Kentucky jumps in "Freedom in the 50 States" rankings

The Cato Institute, a Washington DC based think-tank has released the fifth edition of their “Freedom in the 50 States” report. The data set ends at year-end 2016, so most movement from the 2017 and 2018 legislative sessions is not included in this edition of the report. In the report Kentucky ranks 32nd, up 8 spots from 2014. It seeks to quantify and rank states based on human freedom. The rankings include three main categories; fiscal policy, regulatory policy, and personal freedom. A full breakdown of the factors that are included in those categories is available here. The two largest factors contributing to Kentucky’s jump are improved regulatory policy and labor policy stemming from pas

Medicaid Work Requirements Are Popular and Effective

A new report from The Council of Economic Advisers makes the case that work requirements should be added to non-cash welfare programs. Among many things, the report found that currently, 61 percent of Medicaid recipients are non-disabled working age adults. These are the people society generally accepts as being able to work. Approximately 60 percent of Medicaid, housing-assisted non-disabled working-age recipients work fewer than 20 hours per week. According to research from the Foundation for Government Accountability (FGA), "just 16 percent of able-bodied Medicaid enrollees work full time, year round." A 2018 survey from the FGA found that 90 percent of likely voters supported the idea th

Requiring Teachers to Have Master's Degrees Doesn't Benefit Students

Kentucky made some national news today in announcing that the Education Professional Standards Board voted to remove the unnecessary requirement for teachers in Kentucky to get master's degrees. Strangely, there has been some push back from labor unions despite the head of the KEA saying just last week that the organization did not have a position on the issue and acknowledging that the requirement did not improve student outcomes. Research has long been clear that there was no benefit to students in requiring teachers to obtain master's degrees. Here are just a few peer-reviewed articles and studies spanning multiple decades for good measure: 1990: Should National or State Level Technology

Kentucky Overdose Deaths Still Increasing, but Rate of Increase is Slowing

There has been a great deal of analysis in the national media in the last week about the most recent provisional overdose death count released by the CDC. For the nation as a whole, it found a year over year increase of 6.6%. For Kentucky, provisional data shows that we are still increasing in total number of overdose deaths but a) at a slower rate than national average, b) at a slower rate than many neighboring states, and c) at a significantly slower rate than the previous two years. This is positive news and hopefully a sign that we are nearing, or might even be past, the apex for overdose deaths. The most recent CDC data measures year over year increases ending in January of 2018. From J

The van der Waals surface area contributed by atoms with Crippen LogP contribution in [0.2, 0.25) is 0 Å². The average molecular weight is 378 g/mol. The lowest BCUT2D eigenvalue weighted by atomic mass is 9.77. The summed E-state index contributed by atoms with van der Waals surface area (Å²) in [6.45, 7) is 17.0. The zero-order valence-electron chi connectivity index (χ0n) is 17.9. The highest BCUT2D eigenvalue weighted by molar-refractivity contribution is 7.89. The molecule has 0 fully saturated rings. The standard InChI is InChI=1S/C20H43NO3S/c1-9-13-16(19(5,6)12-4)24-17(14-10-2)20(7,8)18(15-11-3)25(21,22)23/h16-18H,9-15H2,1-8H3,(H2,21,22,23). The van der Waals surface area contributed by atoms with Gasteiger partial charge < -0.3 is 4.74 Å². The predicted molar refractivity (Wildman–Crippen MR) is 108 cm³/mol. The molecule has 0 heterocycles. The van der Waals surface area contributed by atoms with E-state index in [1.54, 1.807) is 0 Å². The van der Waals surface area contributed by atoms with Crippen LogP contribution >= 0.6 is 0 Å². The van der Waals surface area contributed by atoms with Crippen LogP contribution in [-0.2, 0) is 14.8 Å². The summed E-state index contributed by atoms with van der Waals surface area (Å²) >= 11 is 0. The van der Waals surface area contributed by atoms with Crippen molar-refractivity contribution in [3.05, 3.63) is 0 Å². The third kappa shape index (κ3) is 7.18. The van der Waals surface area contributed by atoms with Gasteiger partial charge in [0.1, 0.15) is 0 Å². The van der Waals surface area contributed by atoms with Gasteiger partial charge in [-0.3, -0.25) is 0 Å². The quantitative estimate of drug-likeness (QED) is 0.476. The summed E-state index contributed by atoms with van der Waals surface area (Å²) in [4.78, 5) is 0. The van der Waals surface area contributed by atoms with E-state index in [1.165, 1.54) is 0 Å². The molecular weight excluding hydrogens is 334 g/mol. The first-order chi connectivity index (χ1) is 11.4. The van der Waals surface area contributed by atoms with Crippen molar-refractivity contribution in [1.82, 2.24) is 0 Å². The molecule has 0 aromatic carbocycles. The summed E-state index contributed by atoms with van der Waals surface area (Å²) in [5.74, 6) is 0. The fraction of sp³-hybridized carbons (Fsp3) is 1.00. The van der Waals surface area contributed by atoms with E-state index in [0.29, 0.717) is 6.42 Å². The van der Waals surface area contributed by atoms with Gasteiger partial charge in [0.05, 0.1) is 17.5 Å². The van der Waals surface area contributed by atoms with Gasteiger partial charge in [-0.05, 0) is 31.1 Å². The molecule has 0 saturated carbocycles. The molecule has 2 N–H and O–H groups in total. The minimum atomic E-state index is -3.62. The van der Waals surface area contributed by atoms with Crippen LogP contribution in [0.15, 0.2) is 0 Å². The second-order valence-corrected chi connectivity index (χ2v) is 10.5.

Kentucky has below average ACT scores, but there's a catch . . .

Many students, who are going back to school this week, will be taking the ACT later this school year. After many years as the less popular test, the ACT surpassed the SAT in 2016, with more students nationwide now using the ACT for their college entrance exam. Kentucky has long used the ACT, administering the test to 11th grade students every spring. So, how do Kentucky students stack up? The national average composite ACT score is a 21.0 out of a possible 36. Kentucky students average a composite score of 20. In total, Kentucky students are below national average in every ACT category as compared to national peers. The national average for the English section is 20.3 versus Kentucky's avera

More Kentuckians Employed Today Than Any Point in State History

This morning, the Bureau of Labor Statistics (BLS) announced that there were more American's employed in July than at any point in the history of BLS data keeping. According to the BLS, the United States added 157,000 jobs in July 2018 on top of a revised 248,000 in June to bring the total number of Americans employed to 155,965,000, a record. Individual state data for July will not be released until later in the month, but should bode well for Kentucky, which is already at a record level of employment as of preliminary numbers in June. In total, 1,976,075 Kentuckians were employed in June, up 1,921 over the total in May. Much like the national trend, this is an all-time record for individua



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